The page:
Latest suicide statistics released
12 December 2008
Latest suicide statistics released
Suicide rates have remained stable over recent years, the latest suicide statistics show.
The rate of 12.2 suicide deaths per 100,000 population has decreased by about 19 percent since 1998, but has remained unchanged since 2005.
The Ministry of Health today released its annual suicide statistics in the publication, Suicide Facts: Deaths and intentional self-harm hospitalisations 2006. In 2006, 524 people died by suicide. Those who had particularly high rates were aged 15-29 years, along with Mâori and those living in the most deprived areas of New Zealand. Male suicide rates continue to be almost three times the rate of female suicide rates – or almost four times the rate amongst those aged 15-24 years.
The good news is that there has been a 40 percent drop in suicide rates for men aged 20-29 years and a 31 percent decrease in suicide amongst youth aged 15-24 since 1996.
This year the Ministry has changed the way it counts self-harm hospitalizations by excluding those patients admitted through the emergency department and staying less than 48 hours.. This means that the data should no longer be affected by different recording practices and will show trends more accurately.
The new data shows the rate of self-harm hospitalisation has also declined about 19 percent since 1996.
"It's pleasing to see the numbers trending downwards across several categories, especially in the traditionally high-risk group of males aged 20-29," said Dr Janice Wilson, the Ministry of Health's Deputy Director-General Population Health. "However, it's obvious there's plenty more to do, with suicide rates for Mâori, youth and those from more deprived areas still far too high."
The publication follows the release in March of the New Zealand Suicide Action Plan 2008-2012. The Action Plan outlines a detailed programme of action to reduce the rates of suicide and suicide attempt in New Zealand. Due to the complex and multiple causes of suicide, a range of suicide prevention activities are needed in different sectors of the community.
There are already a variety of activities underway to prevent suicide, such as the National Depression Initiative featuring John Kirwan speaking about his experiences of depression and encouraging people to seek help. Another important initiative is The Lowdown website (www.thelowdown.co.nz), an interactive website for young people providing information about depression and online and text based support.
Some key findings of the 2006
Suicide Data include:
• There were 524 deaths from suicide and 2868 hospitalisations (excluding those patients who were admitted via the emergency department but stayed less than 48 hours) for intentional self-harm in 2006.
• The suicide rate of 12.2 deaths per 100,000 population declined significantly (by 19.1 percent) since 1998, but remains the same from 2005.
• Intentional self-harm hospitalisations have declined significantly (by 18.8 percent) since 1996.
• Male suicide rates were almost three times the female suicide rates in 2006, and female hospitalisations for intentional self-harm are approximately twice those for males.
• Suicide rates for males aged 20-29 decreased by 40 percent since 1996.
• Mâori suicide rates (17.2 per 100,000 population) in 2006 were significantly higher than non-Maori suicide rates (11.0 per 100,000 population).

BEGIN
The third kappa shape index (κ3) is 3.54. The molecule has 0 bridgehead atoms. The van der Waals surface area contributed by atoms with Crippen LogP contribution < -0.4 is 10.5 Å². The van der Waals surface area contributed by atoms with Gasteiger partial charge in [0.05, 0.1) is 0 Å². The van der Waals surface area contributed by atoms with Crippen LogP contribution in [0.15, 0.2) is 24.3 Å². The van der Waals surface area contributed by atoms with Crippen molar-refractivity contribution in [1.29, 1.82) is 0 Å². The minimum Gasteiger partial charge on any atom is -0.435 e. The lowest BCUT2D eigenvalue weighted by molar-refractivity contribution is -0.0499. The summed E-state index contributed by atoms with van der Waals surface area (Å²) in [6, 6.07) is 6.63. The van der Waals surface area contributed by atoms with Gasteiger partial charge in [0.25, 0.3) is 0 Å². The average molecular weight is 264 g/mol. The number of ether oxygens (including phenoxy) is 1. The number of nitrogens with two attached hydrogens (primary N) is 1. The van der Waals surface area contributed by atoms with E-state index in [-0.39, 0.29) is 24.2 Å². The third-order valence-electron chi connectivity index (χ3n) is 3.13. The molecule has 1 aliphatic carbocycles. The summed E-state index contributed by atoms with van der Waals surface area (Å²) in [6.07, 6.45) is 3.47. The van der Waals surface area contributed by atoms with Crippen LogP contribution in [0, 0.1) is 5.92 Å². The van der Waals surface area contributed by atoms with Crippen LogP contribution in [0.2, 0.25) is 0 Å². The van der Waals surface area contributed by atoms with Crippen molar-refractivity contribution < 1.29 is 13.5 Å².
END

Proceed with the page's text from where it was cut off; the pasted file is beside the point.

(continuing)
• Mâori suicide rates were 10.2 percent lower than in 1998, but they are variable rather than trending downwards.
• Suicide rates for those in the most deprived socioeconomic quintile (quintile 5) were significantly higher than for those in quintile 1.
• In 2006, males from the most deprived areas were almost three times more likely to be hospitalised than those in the least deprived areas, while females from the most deprived areas were almost twice as likely to be hospitalised as those in the least deprived areas.
• In 2006, rates of suicide amongst youth (aged 15-24) decreased by 31.5 percent since their peak in 1995. Hospitalisations for intentional self-harm amongst youth decreased by 32.5 percent since 1996.
• The male youth (15-24 years) suicide rate in 2006 was 3.9 times the female rate. For intentional self-harm hospitalisations, the opposite was true, with the female youth rate being 2.4 times the male rate.
Information about suicide prevention can be found by contacting Suicide Prevention Information New Zealand (SPINZ) (www.spinz.org.nz) or by looking at the Ministry of Health website (www.moh.govt.nz/suicideprevention).
There is evidence that some types of reporting of suicide can result in an increase in suicides. Please refer to the Ministry of Health booklet Suicide and The Media: The Reporting and Portrayal of Suicide in the Media. A Resource (www.moh.govt.nz/suicideprevention).
If you are concerned about someone who may be suicidal or is very distressed, there are a number of services you can approach. They include your primary health care provider or general practitioner (GP), community mental health service, Maori community health service and counselling services such as school counsellors or family counsellors.
Lifeline - 0800 111 777
Samaritans - 0800 726 666
Youthline - 0800 376 633
Depression Helpline - 0800 111 757
Online support for young
The Lowdown – www.thelowdown.co.nz
In an emergency, anyone seriously concerned about an individual's immediate safety should remain with him or her until appropriate support arrives, remove any obvious means of suicide, contact the nearest hospital or psychiatric emergency services/ mental health crisis assessment team.
Suicide Facts: Deaths and Intentional Self-Harm Hospitalisations 2006 data is available on the Ministry of Health website: http://www.moh.govt.nz/suicideprevention.